Preprint Article Version 1 This version is not peer-reviewed

Optimization of an Extended Microplate Assay for Generating Listeria monocytogenes, E. coli O157:H7, and Salmonella Biofilms and Enzymatic Recovery for Enumeration

Version 1 : Received: 2 April 2019 / Approved: 4 April 2019 / Online: 4 April 2019 (12:45:18 CEST)

How to cite: Aryal, M.; Pranatharthiharan, P.; Muriana, P.M. Optimization of an Extended Microplate Assay for Generating Listeria monocytogenes, E. coli O157:H7, and Salmonella Biofilms and Enzymatic Recovery for Enumeration. Preprints 2019, 2019040055 (doi: 10.20944/preprints201904.0055.v1). Aryal, M.; Pranatharthiharan, P.; Muriana, P.M. Optimization of an Extended Microplate Assay for Generating Listeria monocytogenes, E. coli O157:H7, and Salmonella Biofilms and Enzymatic Recovery for Enumeration. Preprints 2019, 2019040055 (doi: 10.20944/preprints201904.0055.v1).

Abstract

Biofilms enable the persistence of pathogens in food processing environments. In order to inactivate these microorganisms, sanitizing agents are needed that are effective against pathogens entrapped in biofilms which are more difficult to inactivate than planktonic cells that are displaced and found on equipment surfaces. We examined conditions to develop, analyze, and enumerate robust biofilms of 3 different foodborne pathogens assisted by fluorescence adherence assay and enzymatic detachment. We compared 3 different isomeric forms of fluorescent substrates that are readily taken up by bacterial cells based on carboxy-fluorescein diacetate (5-CFDA, 5,6-CFDA, 5,6-CFDA,SE). Biofilm-forming strains of L. monocytogenes, E.coli O157:H7, and Salmonella serovars were detected using the chosen substrate in a microplate fluorescence assay define previously for use with Listeria. Adherence levels were determined by differences in relative fluorescence units (RFU). Multiple hydrolytic enzymes were examined for each representative pathogen for the most suitable enzyme for detachment and enumeration to confirm data obtained by fluorescence assay. Cultures were grown overnight in microplates, incubated, washed and replenished with fresh sterile growth medium; this cycle was repeated 7 times before used as ‘biofilms’. All treatments were performed in triplicate and compared by one-way analysis of variance (ANOVA) to determine significant differences (p < 0.05). Analysis of 7-day biofilms by SEM indicated possible extracellular polysaccharide involvement with Salmonella and E. coli.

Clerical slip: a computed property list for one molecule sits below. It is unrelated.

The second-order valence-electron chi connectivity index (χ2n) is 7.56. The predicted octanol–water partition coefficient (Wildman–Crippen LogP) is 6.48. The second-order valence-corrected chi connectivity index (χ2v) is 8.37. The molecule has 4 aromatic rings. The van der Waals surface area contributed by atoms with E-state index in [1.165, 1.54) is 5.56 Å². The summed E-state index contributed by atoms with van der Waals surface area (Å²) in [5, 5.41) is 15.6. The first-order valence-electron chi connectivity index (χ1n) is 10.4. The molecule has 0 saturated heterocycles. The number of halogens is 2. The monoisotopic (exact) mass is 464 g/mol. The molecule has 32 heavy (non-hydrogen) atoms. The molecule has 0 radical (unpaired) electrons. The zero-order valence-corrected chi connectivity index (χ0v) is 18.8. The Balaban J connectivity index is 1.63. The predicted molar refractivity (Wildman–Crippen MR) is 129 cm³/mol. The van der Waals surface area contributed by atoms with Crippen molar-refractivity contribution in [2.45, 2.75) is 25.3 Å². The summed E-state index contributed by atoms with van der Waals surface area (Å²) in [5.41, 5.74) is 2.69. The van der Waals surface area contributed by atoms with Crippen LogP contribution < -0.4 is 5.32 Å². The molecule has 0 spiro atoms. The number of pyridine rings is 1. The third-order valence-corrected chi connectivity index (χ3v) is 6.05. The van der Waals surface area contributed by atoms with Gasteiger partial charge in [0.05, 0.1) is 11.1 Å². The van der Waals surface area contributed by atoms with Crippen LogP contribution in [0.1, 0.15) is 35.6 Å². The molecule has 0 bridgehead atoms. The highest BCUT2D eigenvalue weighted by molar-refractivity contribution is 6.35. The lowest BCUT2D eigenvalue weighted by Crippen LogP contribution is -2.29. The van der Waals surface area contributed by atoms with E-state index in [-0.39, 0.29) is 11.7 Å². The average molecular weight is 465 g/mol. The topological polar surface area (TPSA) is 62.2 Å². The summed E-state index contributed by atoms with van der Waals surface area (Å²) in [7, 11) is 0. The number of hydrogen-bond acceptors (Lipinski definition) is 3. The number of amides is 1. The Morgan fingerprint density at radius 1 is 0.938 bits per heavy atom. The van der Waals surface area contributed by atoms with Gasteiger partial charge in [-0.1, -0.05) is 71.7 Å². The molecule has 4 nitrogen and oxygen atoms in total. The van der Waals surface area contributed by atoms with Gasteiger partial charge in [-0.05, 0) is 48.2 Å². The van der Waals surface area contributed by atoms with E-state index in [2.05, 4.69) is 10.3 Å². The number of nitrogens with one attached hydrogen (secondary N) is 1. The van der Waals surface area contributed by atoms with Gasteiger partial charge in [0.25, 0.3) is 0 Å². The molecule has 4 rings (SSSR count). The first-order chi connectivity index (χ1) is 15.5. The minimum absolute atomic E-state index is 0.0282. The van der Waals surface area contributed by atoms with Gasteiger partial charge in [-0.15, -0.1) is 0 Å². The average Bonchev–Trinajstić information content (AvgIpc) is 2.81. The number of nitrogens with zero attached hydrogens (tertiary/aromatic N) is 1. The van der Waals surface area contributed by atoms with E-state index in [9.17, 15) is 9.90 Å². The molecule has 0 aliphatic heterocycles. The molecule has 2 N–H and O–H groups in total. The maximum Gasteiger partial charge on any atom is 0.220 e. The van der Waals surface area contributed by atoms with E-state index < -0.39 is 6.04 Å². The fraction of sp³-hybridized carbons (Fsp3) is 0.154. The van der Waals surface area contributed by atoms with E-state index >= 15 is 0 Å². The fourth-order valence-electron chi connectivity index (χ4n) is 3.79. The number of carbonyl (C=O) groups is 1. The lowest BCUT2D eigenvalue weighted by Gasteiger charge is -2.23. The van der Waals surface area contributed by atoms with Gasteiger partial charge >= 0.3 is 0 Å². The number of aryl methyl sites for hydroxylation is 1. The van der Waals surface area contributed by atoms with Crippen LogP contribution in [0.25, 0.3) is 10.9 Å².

Subject Areas

biofilm; carboxyfluorescein diacetate; Listeria monocytogenes; Salmonella; E. coli O157:H7; microplate assay

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